In addition to rising denials of claims, the doctor-patient relationship is increasingly being challenged by non-medical facilitators working in conjunction with insurance companies—namely, PBMs. In fact, 80% of the billion-dollar prescription market today is controlled by “the big three” PBMs: CVS Caremark, Optum Rx, and Express Scripts.
PBMs negotiate prescription drug prices with manufacturers on behalf of the insurance companies, and receive rebates in exchange for including the manufacturers’ products in the formulary of drugs covered by insurers. As Bio.News has previously reported, PBMs are supposed to use the rebates they get to lower drug prices for patients, but research shows that’s not happening. PBMs often pocket the rebates or pass them through to health plans that do not use them to lower patient out-of-pocket costs for medicines.
Health insurers and PBMs continue to profit from massive rebates and discounts on medicines while forcing patients, especially seniors, to pay more. Net prices for brand medicines remained flat in 2022. In fact, they have been below or in line with the rate of inflation for the past five years. And net prices for brand medicines are 50% lower than their list prices, on average. Meanwhile, insurers and PBMs increasingly are shifting more and more costs to seniors. Rebates and discounts should be shared with seniors at the pharmacy, but instead, 92% of seniors’ out-of-pocket spending on brand medicines is based on the undiscounted list price. And 9 out of 10 seniors taking a brand medicine are exposed to the full price through deductibles and coinsurance.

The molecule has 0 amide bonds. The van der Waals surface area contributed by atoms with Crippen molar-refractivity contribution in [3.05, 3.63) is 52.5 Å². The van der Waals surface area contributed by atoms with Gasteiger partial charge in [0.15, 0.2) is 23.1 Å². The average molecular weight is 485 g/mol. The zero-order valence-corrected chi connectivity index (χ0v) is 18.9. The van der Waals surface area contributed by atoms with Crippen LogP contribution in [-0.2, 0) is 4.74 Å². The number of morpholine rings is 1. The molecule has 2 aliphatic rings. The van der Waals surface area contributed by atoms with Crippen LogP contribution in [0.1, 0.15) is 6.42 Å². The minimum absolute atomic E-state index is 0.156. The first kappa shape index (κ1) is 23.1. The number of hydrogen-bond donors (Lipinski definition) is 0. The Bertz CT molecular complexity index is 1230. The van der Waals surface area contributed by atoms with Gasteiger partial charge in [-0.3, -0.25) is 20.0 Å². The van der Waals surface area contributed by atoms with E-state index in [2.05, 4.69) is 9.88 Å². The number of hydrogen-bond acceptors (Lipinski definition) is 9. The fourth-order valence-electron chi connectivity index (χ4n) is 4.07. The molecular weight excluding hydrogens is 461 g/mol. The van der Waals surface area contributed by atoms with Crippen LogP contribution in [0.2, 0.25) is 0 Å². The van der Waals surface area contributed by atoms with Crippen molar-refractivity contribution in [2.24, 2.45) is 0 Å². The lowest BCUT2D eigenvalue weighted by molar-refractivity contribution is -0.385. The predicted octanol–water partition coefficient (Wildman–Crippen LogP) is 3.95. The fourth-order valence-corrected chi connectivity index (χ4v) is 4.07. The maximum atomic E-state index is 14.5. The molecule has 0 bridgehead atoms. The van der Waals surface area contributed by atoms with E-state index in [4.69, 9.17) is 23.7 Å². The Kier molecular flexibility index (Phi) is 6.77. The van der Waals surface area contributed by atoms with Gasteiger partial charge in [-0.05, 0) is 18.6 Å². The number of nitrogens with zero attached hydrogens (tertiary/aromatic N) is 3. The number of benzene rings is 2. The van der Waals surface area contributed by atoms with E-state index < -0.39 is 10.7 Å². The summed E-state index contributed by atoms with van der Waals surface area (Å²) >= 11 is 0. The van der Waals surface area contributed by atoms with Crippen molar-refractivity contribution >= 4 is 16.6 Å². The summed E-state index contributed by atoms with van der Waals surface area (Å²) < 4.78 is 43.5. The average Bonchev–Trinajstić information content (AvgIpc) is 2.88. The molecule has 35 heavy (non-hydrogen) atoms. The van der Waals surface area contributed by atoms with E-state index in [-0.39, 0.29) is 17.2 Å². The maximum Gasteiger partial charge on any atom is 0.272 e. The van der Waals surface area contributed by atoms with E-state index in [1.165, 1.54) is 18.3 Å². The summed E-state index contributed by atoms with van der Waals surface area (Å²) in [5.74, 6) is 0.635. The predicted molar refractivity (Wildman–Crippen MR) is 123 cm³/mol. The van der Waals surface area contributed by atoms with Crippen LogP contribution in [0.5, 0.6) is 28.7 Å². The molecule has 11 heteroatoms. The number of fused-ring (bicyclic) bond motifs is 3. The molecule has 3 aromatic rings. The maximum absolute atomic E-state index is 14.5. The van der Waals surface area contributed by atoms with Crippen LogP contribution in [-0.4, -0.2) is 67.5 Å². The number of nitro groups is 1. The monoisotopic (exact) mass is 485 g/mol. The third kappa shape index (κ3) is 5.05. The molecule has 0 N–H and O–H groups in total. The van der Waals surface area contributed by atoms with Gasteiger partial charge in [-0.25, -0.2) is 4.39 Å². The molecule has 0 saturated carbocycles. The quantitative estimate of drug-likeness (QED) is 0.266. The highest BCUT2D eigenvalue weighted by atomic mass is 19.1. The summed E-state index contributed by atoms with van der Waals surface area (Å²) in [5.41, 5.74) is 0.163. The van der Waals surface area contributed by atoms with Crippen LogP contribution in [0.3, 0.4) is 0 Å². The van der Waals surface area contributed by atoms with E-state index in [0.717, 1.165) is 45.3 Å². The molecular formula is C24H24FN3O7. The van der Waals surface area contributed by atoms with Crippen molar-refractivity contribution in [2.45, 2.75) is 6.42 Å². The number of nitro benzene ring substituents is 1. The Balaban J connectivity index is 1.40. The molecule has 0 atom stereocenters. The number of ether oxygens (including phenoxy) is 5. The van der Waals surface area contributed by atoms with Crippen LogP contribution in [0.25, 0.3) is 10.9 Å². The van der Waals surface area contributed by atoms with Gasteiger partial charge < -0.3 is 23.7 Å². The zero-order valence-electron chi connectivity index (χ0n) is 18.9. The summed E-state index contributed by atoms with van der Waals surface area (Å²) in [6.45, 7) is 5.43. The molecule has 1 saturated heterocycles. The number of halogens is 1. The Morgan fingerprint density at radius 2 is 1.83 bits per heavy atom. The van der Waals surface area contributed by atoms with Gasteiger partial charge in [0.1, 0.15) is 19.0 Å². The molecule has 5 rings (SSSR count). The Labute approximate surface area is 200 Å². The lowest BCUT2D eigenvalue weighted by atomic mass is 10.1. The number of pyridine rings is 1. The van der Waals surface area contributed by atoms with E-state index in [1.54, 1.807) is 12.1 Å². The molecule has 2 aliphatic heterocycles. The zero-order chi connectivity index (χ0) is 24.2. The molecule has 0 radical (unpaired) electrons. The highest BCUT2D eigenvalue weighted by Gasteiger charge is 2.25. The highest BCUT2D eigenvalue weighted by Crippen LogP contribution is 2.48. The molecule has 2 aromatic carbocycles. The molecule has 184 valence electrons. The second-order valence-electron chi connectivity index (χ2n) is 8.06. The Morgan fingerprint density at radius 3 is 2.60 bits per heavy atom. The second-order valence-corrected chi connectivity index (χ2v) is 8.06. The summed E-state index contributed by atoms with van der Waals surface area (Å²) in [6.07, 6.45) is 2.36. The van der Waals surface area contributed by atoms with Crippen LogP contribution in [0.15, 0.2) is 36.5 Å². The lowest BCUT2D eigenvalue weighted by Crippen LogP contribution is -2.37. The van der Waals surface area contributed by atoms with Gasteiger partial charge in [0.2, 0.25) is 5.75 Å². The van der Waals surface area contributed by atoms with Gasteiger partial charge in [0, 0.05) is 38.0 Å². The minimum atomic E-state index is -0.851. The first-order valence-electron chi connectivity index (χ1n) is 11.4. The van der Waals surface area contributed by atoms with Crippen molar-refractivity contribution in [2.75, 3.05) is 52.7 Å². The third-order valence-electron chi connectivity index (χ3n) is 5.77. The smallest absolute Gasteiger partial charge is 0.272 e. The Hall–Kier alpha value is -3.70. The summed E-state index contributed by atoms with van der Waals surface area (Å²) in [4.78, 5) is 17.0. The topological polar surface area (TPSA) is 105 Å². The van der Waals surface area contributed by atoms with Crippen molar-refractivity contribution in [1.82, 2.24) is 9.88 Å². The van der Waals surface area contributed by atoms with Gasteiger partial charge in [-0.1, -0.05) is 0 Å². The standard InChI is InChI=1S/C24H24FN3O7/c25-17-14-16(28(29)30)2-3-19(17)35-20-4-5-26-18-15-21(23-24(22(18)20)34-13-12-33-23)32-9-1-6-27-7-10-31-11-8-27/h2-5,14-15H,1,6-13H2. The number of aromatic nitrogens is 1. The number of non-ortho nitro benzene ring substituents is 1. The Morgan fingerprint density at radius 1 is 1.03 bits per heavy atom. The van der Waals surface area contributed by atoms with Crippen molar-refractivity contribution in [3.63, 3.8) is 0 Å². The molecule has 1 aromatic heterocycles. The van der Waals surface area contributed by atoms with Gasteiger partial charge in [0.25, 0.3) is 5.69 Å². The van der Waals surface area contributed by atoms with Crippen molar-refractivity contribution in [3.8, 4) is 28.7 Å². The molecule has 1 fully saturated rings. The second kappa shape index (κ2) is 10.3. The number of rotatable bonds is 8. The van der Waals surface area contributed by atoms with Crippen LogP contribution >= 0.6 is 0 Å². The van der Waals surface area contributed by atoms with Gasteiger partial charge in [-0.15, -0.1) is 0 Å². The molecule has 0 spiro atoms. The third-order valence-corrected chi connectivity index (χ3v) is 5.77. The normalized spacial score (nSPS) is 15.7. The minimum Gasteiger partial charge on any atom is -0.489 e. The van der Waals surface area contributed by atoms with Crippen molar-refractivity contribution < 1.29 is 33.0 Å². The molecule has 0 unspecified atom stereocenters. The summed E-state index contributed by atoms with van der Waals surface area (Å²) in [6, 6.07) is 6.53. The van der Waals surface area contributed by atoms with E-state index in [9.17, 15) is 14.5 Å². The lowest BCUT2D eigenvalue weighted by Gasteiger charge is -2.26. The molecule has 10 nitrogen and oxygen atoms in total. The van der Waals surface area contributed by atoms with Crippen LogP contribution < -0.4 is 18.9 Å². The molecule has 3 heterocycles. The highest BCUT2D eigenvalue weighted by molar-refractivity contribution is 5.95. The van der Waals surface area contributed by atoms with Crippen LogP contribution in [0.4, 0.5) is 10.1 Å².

Furthermore, according to a recent report from an organization called Patients Rising Now, PBMs maintain control by creating stiff barriers between patients and their prescribed treatments. This includes delaying prior authorization and a practice known as “nonmedical switching.”
Nonmedical switching appears to mainly affect those patients with rare and more chronic conditions, including Crohn’s disease, cardiovascular disease, seizure disorders, and certain autoimmune diseases. Management of this sort takes control away from the patient’s practitioner and creates a tenuous situation for patients who have found stability on a specific medication that their insurance company has suddenly stopped providing coverage.
With the power of PBMs to control how much patients pay for prescriptions, where they can obtain their prescriptions, and now, the types of treatments these patients can receive, the question truly comes down to this: how well does this industry know and care for the individual?
Kate Pecora, a San Diego resident with a rare neuromuscular disease (and another patient highlighted by Rep. Carter), echoes Jessica Wofford’s sentiment that her insurance provider and PBM are affecting her quality of life. As she requires scheduled physical therapy and the support of her health care provider to prescribe the necessary medical equipment, her insurance company and PBM did not approve of a wheelchair, citing a lack of medical information for approval, even though she is unable to walk. The response from both the insurance company and PBM entails allowing time for insufficient and solitary treatment to work without the clinical understanding that her particular neuromuscular disease is potentially progressing to a point of no return.
Given more and more patients across the U.S. are stepping forward with similar challenges and concerns, the time is now to find solutions. Facing the complexity of this issue head-on to instill long-lasting change is a seemingly uphill battle. But the future of an equal, patient-centered, and affordable health care system is depending on it.